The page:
Voices is the Op-Ed and personal essay section of The Georgetown Voice. It features the real narratives of diverse students from nearly every corner on campus, seeking to tell some of the incredibly important and yet oft-unheard stories that affect life in and out of Georgetown.
Those affected by the loss of Roe have no obligation or duty to convince their opponents that they should change their minds—just living with the new reality is enough—but for those who do choose to take up this mantle, it simply isn’t enough to rely on those same arguments you put to friends who already agree with you.
Healing from grief is a necessary life skill, both in that it is a part of life, and requisite to a healthy one.
There’s an unmatched agony I associate with the university housing process.
In truth, my college experience has not been the reverie that I imagined.
We students demand transparency from the Foundation where there has been none, equal investment from Georgetown in a wider range of projects outside of the Foundation, consistent material reparations, a seat at the table that for too long has been missing for descendants in the decision making process, and a highly visible, meaningful memorial on campus.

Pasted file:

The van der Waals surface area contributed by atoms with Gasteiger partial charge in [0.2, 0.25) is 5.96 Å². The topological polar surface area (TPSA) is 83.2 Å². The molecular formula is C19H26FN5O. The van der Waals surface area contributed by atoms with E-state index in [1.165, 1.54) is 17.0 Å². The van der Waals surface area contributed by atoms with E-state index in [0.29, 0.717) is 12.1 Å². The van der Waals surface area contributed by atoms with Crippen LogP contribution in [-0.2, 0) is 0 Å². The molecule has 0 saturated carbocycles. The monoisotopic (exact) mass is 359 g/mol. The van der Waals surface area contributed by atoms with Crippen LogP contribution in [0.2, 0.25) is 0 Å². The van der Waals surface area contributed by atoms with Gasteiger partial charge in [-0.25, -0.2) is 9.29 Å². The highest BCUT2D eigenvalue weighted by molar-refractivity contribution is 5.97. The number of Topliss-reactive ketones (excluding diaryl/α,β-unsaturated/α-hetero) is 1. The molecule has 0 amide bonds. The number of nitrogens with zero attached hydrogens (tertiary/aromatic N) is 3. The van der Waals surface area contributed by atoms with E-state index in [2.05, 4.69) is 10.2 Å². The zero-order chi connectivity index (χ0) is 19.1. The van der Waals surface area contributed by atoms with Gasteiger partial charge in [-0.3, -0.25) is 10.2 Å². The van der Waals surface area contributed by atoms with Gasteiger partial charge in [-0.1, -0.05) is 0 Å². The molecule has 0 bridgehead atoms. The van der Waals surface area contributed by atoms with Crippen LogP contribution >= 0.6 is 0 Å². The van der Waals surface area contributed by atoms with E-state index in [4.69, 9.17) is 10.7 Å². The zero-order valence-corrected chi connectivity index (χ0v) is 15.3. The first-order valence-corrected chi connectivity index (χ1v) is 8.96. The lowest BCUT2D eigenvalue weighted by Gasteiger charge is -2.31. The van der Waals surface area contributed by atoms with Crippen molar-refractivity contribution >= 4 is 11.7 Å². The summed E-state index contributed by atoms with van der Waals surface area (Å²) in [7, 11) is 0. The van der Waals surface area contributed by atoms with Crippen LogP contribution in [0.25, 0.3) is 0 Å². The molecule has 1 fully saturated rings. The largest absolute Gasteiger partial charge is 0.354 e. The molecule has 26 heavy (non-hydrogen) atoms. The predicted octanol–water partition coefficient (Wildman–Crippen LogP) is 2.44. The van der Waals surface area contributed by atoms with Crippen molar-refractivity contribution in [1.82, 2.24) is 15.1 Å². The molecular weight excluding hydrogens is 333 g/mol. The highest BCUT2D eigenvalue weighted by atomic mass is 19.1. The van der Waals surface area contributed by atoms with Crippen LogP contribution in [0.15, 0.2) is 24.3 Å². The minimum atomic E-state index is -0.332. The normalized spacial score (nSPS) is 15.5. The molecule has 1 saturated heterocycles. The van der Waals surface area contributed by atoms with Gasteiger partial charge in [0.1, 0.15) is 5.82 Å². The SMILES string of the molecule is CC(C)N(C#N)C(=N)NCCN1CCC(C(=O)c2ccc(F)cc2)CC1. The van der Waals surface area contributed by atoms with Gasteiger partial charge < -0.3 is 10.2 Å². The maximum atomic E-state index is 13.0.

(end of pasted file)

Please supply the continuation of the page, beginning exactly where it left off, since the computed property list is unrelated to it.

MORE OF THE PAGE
The SFS is failing its undergraduate students. Here's 10 demands SFS students should make.
I’m a “Woman in STEM”—I used to love saying that. It felt important to have a title that recognized my love for science, as well as the challenges associated with... Read more
The conversation around meritocratic admissions that dominates elite institutions promotes an us-versus-them mentality that drives a wedge between minority groups.
Graffiti is an expression of hope, a demand for justice, and a representation of community solidarity.
Just like any other subculture, Stan Twitter has its rules and conventions; allegiances and local personalities; and, most of all, dangers and downsides.
Affixing our worth to achievement is no way to live—our love for ourselves shouldn’t be conditional on societal views of what makes us valuable.
This uncritical attribution of the nationwide increase in crime to the protests of that summer, without regard for other potential contributing factors, is a disservice to the Black Lives Matter movement and racial justice efforts more generally.